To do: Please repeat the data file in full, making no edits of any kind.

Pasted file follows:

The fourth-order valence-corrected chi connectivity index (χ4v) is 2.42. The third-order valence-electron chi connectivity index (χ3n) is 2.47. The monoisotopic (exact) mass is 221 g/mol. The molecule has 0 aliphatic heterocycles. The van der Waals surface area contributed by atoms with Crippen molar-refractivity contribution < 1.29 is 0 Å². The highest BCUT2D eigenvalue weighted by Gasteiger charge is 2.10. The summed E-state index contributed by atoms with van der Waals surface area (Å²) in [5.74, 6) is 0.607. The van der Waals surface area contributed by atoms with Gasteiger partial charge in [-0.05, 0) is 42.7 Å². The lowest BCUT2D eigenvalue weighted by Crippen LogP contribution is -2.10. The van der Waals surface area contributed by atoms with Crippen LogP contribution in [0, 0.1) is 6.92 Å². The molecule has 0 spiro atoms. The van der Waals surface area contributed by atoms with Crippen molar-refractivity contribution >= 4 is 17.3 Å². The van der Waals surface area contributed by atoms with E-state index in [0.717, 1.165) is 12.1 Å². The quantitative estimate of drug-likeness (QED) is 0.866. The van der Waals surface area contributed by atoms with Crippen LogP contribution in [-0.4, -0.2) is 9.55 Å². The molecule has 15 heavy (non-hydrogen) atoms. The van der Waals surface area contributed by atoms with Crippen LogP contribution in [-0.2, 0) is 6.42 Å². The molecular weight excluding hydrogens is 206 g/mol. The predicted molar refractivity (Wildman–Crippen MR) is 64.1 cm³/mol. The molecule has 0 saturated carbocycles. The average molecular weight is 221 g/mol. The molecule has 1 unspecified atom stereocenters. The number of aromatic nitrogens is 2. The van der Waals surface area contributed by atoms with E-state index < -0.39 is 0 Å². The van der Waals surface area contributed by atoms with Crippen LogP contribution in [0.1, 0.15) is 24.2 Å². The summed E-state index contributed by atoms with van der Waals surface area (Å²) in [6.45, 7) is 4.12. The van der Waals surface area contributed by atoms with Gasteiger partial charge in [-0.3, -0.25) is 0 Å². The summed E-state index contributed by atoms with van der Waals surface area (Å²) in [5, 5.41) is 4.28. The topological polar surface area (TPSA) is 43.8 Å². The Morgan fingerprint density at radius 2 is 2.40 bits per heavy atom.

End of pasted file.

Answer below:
The fourth-order valence-corrected chi connectivity index (χ4v) is 2.42. The third-order valence-electron chi connectivity index (χ3n) is 2.47. The monoisotopic (exact) mass is 221 g/mol. The molecule has 0 aliphatic heterocycles. The van der Waals surface area contributed by atoms with Crippen molar-refractivity contribution < 1.29 is 0 Å². The highest BCUT2D eigenvalue weighted by Gasteiger charge is 2.10. The summed E-state index contributed by atoms with van der Waals surface area (Å²) in [5.74, 6) is 0.607. The van der Waals surface area contributed by atoms with Gasteiger partial charge in [-0.05, 0) is 42.7 Å². The lowest BCUT2D eigenvalue weighted by Crippen LogP contribution is -2.10. The van der Waals surface area contributed by atoms with Crippen LogP contribution in [0, 0.1) is 6.92 Å². The molecule has 0 spiro atoms. The van der Waals surface area contributed by atoms with Crippen molar-refractivity contribution >= 4 is 17.3 Å². The van der Waals surface area contributed by atoms with E-state index in [0.717, 1.165) is 12.1 Å². The quantitative estimate of drug-likeness (QED) is 0.866. The van der Waals surface area contributed by atoms with Crippen LogP contribution in [-0.4, -0.2) is 9.55 Å². The molecule has 15 heavy (non-hydrogen) atoms. The van der Waals surface area contributed by atoms with Crippen LogP contribution in [-0.2, 0) is 6.42 Å². The molecular weight excluding hydrogens is 206 g/mol. The predicted molar refractivity (Wildman–Crippen MR) is 64.1 cm³/mol. The molecule has 0 saturated carbocycles. The average molecular weight is 221 g/mol. The molecule has 1 unspecified atom stereocenters. The number of aromatic nitrogens is 2. The van der Waals surface area contributed by atoms with E-state index < -0.39 is 0 Å². The van der Waals surface area contributed by atoms with Crippen LogP contribution in [0.1, 0.15) is 24.2 Å². The summed E-state index contributed by atoms with van der Waals surface area (Å²) in [6.45, 7) is 4.12. The van der Waals surface area contributed by atoms with Gasteiger partial charge in [-0.3, -0.25) is 0 Å². The summed E-state index contributed by atoms with van der Waals surface area (Å²) in [5, 5.41) is 4.28. The topological polar surface area (TPSA) is 43.8 Å². The Morgan fingerprint density at radius 2 is 2.40 bits per heavy atom.